I’m back to book blogging, and my first review since *checks* July (?!?!?!?!) is brought to you by TheWriteReads. He was kind enough to send over a Kindle file of the book in exchange for an honest review.
There was no media kit given so I was able to get it from the book’s Amazon page.
Have you ever seen something you can’t explain? Did it vanish as fast as it appeared?
Perhaps that thing you saw was lurking in the shadows, and you caught a glimpse of it before it went back into hiding.
There’s a good chance, of course, that the thing you saw simply emerged from your imagination.
Or maybe, just maybe, it didn’t…
Sapphire Smyth is no stranger to rejection. When she was only a baby, her father abandoned her after her mother died. Since then, Sapphire has never felt like she belonged anywhere, or with anyone. To make things worse, her foster carers have now turned their back on her – on her eighteenth birthday. After living with them throughout her childhood, Sapphire has to find a new home. Is it any wonder she finds it hard to trust people?
Abandoned by the people she called family, Sapphire is alone and searching for some meaning in her life. Except that meaning has already come looking for her. When she discovers mysterious creatures lurking in the shadows, Sapphire soon realises that her fate is unlike anything she had ever imagined.
You can find more information about the author, R.J. Furness, on his website.
Rating: 3 out of 5 stars
I’m going to be extremely honest here: It put me to sleep faster than an outdated history book. We start with Sapphire Smyth, orphaned and living with a foster family that kicked her out on her eighteenth birthday, finding shelter from the rain. I already can understand her frustrations when she tries to confide with her best friend, Ben.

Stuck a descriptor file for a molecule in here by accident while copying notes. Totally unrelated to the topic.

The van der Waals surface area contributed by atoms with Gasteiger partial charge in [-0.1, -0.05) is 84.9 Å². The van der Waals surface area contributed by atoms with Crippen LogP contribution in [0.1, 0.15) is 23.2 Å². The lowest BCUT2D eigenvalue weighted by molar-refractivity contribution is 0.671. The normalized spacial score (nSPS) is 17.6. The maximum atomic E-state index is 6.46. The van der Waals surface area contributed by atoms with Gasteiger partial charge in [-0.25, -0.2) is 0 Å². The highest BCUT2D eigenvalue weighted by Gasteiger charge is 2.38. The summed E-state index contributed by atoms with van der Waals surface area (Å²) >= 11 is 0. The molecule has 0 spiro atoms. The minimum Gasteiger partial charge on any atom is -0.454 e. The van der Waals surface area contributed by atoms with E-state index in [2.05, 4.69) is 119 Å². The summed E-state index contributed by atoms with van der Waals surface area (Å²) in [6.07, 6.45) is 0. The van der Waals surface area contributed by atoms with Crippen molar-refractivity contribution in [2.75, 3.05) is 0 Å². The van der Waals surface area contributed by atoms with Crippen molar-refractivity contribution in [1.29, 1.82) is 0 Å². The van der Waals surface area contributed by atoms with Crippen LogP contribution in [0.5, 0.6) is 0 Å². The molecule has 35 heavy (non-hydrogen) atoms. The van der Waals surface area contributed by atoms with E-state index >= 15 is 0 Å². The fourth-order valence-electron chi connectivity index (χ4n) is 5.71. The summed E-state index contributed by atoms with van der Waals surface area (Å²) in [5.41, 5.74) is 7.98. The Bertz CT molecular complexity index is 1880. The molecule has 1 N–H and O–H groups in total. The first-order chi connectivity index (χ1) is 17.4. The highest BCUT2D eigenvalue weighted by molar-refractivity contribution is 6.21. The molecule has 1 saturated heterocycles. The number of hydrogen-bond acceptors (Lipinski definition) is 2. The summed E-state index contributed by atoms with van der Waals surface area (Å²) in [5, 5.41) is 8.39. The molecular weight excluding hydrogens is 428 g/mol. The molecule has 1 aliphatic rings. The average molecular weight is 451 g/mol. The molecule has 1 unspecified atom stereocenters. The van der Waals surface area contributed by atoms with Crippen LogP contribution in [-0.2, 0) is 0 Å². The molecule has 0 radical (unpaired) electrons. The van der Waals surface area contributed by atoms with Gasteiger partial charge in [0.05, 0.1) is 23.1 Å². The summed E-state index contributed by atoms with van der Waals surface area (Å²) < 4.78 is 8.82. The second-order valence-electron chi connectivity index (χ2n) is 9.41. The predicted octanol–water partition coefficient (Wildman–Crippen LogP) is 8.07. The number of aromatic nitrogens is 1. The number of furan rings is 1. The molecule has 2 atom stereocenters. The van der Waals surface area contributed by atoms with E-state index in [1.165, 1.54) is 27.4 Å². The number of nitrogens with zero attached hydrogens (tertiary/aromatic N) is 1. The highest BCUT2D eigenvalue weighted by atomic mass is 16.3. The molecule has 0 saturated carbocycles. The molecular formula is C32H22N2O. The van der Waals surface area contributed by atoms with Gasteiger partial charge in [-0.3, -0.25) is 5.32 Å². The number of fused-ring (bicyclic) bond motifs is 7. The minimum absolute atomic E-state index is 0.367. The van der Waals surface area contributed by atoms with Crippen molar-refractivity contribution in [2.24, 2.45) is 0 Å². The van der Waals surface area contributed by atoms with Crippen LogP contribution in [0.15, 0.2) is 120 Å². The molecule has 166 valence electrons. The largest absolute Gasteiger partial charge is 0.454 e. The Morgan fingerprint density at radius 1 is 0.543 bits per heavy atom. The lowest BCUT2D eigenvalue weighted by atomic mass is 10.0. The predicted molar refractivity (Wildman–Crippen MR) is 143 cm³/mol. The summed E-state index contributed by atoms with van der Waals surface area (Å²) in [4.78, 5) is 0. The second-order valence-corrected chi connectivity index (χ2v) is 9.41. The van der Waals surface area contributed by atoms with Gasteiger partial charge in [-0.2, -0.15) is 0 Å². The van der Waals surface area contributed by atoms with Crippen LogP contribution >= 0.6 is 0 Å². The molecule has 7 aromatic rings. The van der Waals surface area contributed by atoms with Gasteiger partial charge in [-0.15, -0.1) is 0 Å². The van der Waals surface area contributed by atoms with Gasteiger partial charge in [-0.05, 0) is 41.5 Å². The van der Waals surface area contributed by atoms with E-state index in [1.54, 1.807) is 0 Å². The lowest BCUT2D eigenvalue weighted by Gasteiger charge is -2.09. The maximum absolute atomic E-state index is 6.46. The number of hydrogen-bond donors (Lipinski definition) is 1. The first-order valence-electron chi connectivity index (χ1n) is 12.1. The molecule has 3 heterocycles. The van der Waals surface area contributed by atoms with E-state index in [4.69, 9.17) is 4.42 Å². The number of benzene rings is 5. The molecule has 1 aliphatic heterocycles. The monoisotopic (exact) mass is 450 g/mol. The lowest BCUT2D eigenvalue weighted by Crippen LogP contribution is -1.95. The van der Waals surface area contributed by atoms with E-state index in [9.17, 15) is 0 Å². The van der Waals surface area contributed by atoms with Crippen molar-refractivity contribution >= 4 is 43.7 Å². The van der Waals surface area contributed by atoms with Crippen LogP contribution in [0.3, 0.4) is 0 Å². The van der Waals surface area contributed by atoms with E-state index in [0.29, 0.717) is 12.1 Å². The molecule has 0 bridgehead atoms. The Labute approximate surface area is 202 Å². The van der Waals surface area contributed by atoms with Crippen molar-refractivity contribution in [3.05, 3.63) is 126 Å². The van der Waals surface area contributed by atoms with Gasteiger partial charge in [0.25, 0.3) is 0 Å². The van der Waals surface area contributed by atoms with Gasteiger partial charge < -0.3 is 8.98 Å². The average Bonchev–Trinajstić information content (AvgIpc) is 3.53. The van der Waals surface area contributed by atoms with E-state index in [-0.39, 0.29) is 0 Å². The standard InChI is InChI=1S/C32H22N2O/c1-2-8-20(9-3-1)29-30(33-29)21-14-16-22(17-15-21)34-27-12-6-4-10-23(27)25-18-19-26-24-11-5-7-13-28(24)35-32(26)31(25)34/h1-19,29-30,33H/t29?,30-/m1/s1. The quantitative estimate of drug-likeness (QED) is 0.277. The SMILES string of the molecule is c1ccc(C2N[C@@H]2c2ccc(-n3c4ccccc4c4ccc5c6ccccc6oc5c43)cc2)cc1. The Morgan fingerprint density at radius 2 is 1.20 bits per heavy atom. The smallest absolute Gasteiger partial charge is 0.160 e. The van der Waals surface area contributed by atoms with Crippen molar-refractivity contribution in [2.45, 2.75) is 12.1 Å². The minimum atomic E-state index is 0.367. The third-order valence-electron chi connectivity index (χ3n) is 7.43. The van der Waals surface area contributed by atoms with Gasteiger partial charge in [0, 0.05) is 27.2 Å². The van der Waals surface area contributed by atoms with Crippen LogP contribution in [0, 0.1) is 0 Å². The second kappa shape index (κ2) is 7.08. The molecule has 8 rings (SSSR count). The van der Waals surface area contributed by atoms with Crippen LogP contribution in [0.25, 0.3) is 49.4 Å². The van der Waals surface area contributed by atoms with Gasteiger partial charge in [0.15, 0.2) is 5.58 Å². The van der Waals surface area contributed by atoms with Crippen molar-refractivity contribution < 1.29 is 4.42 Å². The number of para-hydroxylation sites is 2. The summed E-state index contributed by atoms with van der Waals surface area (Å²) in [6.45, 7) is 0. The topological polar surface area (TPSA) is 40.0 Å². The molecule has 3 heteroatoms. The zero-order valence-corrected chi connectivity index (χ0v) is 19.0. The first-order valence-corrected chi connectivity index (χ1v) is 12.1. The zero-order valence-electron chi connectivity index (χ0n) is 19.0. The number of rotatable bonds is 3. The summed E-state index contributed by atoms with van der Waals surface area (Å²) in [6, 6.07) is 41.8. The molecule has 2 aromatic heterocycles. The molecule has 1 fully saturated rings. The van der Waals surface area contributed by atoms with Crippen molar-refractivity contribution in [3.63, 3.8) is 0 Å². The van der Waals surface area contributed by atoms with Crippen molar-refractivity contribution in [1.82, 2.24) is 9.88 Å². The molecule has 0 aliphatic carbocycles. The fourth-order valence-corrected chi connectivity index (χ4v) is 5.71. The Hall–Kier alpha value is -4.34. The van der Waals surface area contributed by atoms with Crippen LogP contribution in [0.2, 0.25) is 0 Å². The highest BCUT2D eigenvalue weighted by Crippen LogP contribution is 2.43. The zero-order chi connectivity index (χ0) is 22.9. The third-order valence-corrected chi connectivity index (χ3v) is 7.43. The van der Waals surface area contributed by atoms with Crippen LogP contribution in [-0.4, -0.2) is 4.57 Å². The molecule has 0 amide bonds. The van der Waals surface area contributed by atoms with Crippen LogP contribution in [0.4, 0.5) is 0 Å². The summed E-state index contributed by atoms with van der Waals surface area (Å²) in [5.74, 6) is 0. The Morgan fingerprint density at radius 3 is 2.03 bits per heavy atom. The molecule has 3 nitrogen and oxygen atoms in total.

Given how short the story is, things do escalate quickly. But even in a short serial, there should be at least a few paragraphs that will prepare the reader for certain pivots in the story. The book fails to do that, and immediately puts the reader in the middle of a fiasco and introducing other characters who add more problems to Sapphire’s ongoing predicament.
There’s barely any development done, and it’s evident with the uninspired dialogue and world-building. While I don’t mind the author describing the setting too much and leave me to imagine how everything else should be, Furness did poorly to paint me a picture of where Sapphire lives. I was also wondering why there were not any other people aside from her and the characters. Doesn’t she bump into bystanders? Is the town where she lives that empty at any given time of the day?
Perhaps, if it were slightly longer, with better world-building and character development, I’d appreciate it more. I’m giving it a 3-star rating because I found it to be an incomplete introduction to Sapphire and the world of shadows, but could probably improve in the next two books.
I would suggest the author to give his characters and settings more thought so that the reader won’t be left unsatisfied with the lack of depth. The introduction should give us an idea of the conflict (is it really Sapphire’s frustrations against her foster family and lost biological father? Or is it because she’s trying to understand what she’s going through when she discovered her “magical” powers?); the long-standing characters, both good and bad (aside from Sapphire and Ben); and how the characters are going to overcome their challenges without totally showing the other “side quests” they must face in later books in the series. Book 1 did poorly in introducing all mentioned, and it left me actually relieved to have finished it.
However, this will not stop me from getting the rest of the books. Perhaps the author can change my mind if he does more showing than telling.
On to the next one then.